These are simply filters that are ND filters on half and clear on the other half. They come in different variations which range from gradual to more sharp transitions from the ND half to the clear half. These filters are used for a situation where one part of your image is brighter than the other (such as the sky and the ground in a landscape image).

The downside to these is that they are really only useful when you have a perfectly flat horizon. If there is anything sticking up, like a mountain or tree, it is going to get darkened right along with the sky. These filters are another holdover from the film days and scenes with a broad range of brightness are more aptly dealt with by bracketing your shots and blending them together using software like Photoshop.

What Size Filter?

This is an easy one. Every lens has a filter diameter or thread size. This is measured in millimeters (“mm”) just like the focal length. Don't get these two confused.  If you are looking at an online store, you can usually find this information where the other specifications are listed. You can also usually find this number either in your instruction manual for the lens or on the lens box. I have always found it simple to just search the internet for “What is the filter size for _____ lens?” Google usually knows where to find the answer.

So does that mean if your lenses have different size thread, you need to get all different size filters? Absolutely not! It is very common for photographers (or at least the smart ones) to get a filter that fits their largest diameter lens (or even plan ahead to lenses they intend to buy). Once you have one large enough for your largest lens, you can get these cheap little accessories called step up rings. They are essentially adapters to let you put a larger diameter filter on a smaller diameter lens. Since the filter is larger than the lens opening, it will not block the image in any way. If you follow this method, you can use your budget for one quality set of filters and just a few step up rings rather than spending a fortune on filters of various sizes or sacrificing quality to get more of them.

Keep in mind this doesn't really work the other way.  You can't put a smaller filter on a larger lens with a step up (or down) ring. It would block the lens.

Square Filters (and Filter Systems)

What about those square pieces of glass you might see some landscape photographers using? They are filters too. Typically, these are ND and Graduated ND filters but there are square polarizers out there too (although it can sound confusing since technically its a square circular polarizer). Although it is more typical to have a standard polarizing filter either in front of or behind the square filter holder so that it can be adjusted independently.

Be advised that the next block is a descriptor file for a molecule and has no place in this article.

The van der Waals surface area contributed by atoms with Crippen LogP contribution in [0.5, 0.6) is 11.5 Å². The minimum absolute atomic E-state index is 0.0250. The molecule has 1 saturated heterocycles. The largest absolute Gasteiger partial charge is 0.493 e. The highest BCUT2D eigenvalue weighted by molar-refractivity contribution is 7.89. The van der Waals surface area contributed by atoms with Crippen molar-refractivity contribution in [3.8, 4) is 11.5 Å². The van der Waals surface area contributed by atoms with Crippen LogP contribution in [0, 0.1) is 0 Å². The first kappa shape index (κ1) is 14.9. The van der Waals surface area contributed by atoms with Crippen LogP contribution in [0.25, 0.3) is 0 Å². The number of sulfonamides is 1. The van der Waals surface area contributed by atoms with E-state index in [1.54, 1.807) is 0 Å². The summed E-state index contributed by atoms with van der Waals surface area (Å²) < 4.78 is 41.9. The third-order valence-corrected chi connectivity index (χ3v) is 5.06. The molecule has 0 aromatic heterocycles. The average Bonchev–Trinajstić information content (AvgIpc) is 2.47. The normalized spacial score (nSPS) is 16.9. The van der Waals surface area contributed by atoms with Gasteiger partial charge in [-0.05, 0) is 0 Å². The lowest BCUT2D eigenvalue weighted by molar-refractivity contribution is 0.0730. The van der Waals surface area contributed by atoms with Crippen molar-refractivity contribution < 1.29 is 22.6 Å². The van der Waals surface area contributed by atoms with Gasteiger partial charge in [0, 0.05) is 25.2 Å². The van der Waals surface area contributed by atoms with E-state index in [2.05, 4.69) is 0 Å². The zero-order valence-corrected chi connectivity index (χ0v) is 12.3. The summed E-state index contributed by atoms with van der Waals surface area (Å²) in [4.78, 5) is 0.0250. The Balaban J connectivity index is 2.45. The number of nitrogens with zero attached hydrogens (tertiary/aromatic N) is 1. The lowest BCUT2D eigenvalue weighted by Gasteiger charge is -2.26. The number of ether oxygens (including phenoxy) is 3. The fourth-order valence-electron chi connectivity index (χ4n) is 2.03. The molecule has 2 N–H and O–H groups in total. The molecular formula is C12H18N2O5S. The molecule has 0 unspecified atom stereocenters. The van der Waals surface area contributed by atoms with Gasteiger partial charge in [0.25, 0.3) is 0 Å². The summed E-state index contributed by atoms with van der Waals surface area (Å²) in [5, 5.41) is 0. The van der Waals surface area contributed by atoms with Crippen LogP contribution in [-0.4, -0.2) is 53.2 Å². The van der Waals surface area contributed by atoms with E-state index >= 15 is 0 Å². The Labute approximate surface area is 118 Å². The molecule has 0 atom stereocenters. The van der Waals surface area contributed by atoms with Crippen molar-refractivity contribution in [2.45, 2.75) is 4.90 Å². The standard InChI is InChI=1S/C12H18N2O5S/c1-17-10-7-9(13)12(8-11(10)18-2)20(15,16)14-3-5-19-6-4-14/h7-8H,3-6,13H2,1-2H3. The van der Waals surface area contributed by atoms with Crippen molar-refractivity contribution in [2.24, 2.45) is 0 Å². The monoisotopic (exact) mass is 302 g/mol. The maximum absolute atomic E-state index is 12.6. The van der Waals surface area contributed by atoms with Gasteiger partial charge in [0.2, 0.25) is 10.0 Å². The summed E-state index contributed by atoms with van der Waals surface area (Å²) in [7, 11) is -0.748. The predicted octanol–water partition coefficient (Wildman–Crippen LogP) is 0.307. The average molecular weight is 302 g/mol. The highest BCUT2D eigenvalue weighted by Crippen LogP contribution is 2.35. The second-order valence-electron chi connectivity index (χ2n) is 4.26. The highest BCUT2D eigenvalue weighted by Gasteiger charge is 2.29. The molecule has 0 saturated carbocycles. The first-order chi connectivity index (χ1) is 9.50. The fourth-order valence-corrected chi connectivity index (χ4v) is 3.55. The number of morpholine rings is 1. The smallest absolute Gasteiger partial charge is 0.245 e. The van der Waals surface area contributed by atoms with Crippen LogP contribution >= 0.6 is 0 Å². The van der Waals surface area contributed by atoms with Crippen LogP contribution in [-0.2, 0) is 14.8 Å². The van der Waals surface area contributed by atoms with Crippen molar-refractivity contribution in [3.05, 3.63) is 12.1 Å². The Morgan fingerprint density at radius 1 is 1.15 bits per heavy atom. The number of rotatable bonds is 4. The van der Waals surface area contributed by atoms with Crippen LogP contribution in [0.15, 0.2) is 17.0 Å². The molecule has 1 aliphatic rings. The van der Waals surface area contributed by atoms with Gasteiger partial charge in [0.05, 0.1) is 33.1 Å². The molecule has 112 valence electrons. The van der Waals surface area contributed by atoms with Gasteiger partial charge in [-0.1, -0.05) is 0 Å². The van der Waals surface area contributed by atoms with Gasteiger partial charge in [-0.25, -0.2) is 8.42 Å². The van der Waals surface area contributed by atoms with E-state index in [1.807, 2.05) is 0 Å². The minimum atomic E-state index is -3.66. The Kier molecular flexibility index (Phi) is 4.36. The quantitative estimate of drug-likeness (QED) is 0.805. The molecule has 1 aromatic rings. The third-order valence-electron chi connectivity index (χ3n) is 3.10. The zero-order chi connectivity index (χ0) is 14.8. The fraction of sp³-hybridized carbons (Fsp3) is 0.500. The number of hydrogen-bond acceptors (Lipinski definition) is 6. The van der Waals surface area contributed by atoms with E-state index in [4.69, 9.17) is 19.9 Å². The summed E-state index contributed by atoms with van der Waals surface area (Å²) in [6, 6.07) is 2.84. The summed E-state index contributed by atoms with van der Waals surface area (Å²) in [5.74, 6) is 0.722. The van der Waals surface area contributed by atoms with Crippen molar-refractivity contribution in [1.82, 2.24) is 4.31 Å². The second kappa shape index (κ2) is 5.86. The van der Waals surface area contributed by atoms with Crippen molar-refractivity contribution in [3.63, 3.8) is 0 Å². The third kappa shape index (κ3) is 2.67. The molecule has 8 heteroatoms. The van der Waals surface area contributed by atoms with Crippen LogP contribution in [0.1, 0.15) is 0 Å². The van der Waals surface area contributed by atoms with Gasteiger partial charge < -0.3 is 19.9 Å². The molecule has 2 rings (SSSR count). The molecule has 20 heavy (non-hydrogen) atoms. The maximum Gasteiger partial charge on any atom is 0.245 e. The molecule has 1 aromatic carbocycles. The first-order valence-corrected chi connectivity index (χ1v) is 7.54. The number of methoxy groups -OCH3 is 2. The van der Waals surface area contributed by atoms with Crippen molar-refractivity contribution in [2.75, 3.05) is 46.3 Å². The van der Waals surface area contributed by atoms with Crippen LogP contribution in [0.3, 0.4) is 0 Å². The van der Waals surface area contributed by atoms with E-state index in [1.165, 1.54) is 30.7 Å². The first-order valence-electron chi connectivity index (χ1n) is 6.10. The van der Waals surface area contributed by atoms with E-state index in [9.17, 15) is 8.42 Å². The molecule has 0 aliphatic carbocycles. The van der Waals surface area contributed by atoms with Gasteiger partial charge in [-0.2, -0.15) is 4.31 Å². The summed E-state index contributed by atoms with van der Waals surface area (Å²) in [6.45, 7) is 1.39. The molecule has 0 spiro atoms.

The square filter holder system is attached to the lens though adapters sized to match your lens.


The benefit of this type of filter system is that you do not need to screw it on and off. You can either slide the square filters in and our or, in the case of most holders, simply snap the holder off, compose and focus your image, then snap it back on. This can be a huge time saver when working with very strong ND filters because you likely won't be able to see anything in the viewfinder when its attached.

These are the type that I use primarily and love them, however, it is certainly a user preference. Many amazing photographers use exclusively screw on type filters, so figure out what style works best with you and go for it. There are many good holders out there by companies such as Lee Filters, Cokin, Breakthrough Photography, and even a very inexpensive version by a company called The Filter Dude.

You will need both the holder and square filters to use this system.

So what do you really need?

So let's get down to the real question here. What do you really need? Well, like most questions in photography, it really depends on what you are doing. Landscape photographers will tend to need filters much more than portrait photographers (although a 1 or 2-stop ND can come in very handy for a portrait photographer shooting outside).